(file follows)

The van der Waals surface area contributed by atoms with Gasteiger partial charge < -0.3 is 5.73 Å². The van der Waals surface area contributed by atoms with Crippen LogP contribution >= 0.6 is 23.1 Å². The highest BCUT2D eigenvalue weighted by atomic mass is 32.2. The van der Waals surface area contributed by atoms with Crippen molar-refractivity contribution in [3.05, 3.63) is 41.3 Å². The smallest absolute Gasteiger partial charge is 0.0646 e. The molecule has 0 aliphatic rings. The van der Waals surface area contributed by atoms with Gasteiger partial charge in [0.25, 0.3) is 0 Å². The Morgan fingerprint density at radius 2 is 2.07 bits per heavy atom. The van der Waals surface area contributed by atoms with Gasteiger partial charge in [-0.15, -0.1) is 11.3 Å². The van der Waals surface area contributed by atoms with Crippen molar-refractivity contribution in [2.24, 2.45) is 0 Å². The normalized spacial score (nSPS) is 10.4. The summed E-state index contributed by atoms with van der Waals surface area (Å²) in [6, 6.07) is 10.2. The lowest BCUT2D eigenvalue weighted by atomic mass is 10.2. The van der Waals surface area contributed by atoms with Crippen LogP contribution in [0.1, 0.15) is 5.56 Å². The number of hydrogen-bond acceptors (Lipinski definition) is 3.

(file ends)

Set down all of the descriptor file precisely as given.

The van der Waals surface area contributed by atoms with Gasteiger partial charge < -0.3 is 5.73 Å². The van der Waals surface area contributed by atoms with Crippen LogP contribution >= 0.6 is 23.1 Å². The highest BCUT2D eigenvalue weighted by atomic mass is 32.2. The van der Waals surface area contributed by atoms with Crippen molar-refractivity contribution in [3.05, 3.63) is 41.3 Å². The smallest absolute Gasteiger partial charge is 0.0646 e. The molecule has 0 aliphatic rings. The van der Waals surface area contributed by atoms with Gasteiger partial charge in [0.25, 0.3) is 0 Å². The Morgan fingerprint density at radius 2 is 2.07 bits per heavy atom. The van der Waals surface area contributed by atoms with Gasteiger partial charge in [-0.15, -0.1) is 11.3 Å². The van der Waals surface area contributed by atoms with Crippen molar-refractivity contribution in [2.24, 2.45) is 0 Å². The normalized spacial score (nSPS) is 10.4. The summed E-state index contributed by atoms with van der Waals surface area (Å²) in [6, 6.07) is 10.2. The lowest BCUT2D eigenvalue weighted by atomic mass is 10.2. The van der Waals surface area contributed by atoms with Crippen LogP contribution in [0.1, 0.15) is 5.56 Å². The number of hydrogen-bond acceptors (Lipinski definition) is 3.